The trust reported there were 236 patients on the day of the inspection, 61 arriving by ambulance, whereas an average day there would be 170 with 60 arriving by ambulance.

The CQC found that provision for mental health patients “remained challenging” with some experiencing delays in being reviewed, and where they were managed was described as “not fit for purpose”.

However, the inspector found that the trust has introduced measures to “reduce the likelihood of patients being able to harm themselves or others”.

The report noted that although the department had implemented “patient safety initiatives” including a patient safety checklist, staff “did not consistently use these”.

Alex Whitfield, chief executive at Hampshire Hospitals, said: “Staff across our hospitals have been working hard to address the issues raised by the Care Quality Commission inspectors and we have made significant progress in a number of areas.

“Work has been completed to create areas for the rapid assessment and treatment of patients coming into our emergency departments at both Basingstoke and Winchester, while we also now have dedicated areas where children can be assessed away from other patients in the emergency departments. Elsewhere, a wide range of measures have been introduced to ensure that our care meets the highest standards.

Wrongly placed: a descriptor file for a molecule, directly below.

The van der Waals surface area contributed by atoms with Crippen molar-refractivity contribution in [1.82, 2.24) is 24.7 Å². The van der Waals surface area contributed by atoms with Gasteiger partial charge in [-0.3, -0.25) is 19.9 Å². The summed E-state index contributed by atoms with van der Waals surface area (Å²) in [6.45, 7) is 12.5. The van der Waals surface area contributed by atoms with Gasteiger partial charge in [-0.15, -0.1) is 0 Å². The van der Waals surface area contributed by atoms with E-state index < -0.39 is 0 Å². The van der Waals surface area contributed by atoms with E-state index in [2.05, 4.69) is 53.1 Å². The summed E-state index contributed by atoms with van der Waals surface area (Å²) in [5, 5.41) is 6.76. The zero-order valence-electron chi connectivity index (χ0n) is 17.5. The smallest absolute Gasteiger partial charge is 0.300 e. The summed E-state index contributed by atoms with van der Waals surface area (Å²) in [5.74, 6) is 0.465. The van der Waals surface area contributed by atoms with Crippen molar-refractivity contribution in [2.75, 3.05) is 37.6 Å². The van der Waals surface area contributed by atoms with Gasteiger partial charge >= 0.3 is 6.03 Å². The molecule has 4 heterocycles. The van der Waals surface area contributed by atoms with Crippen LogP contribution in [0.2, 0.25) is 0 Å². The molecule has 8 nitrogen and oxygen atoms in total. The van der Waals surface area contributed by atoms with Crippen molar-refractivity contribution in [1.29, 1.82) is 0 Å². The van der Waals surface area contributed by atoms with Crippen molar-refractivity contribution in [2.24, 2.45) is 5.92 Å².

“Inspectors from the CQC winter pressures team, who visit most hospitals over the course of the winter, carried out an unannounced visit to the emergency department at Basingstoke hospital at the beginning of February, just after the severe snow. It was one of the department’s busiest days ever, with more than 230 patients coming through the doors compared to an average of 170.

“Inspectors saw how improvements had been made across the department and we were delighted that they praised staff for their compassion towards patients, who told the CQC they felt listened to and that staff considered their views and opinions.

“We expect CQC inspectors to make further unannounced visits as part of their review of quality at our hospitals, which began following their initial inspection last summer. Areas that require further improvement remain a priority for us, and all of our staff are working hard to deliver consistently high-quality care to every patient.”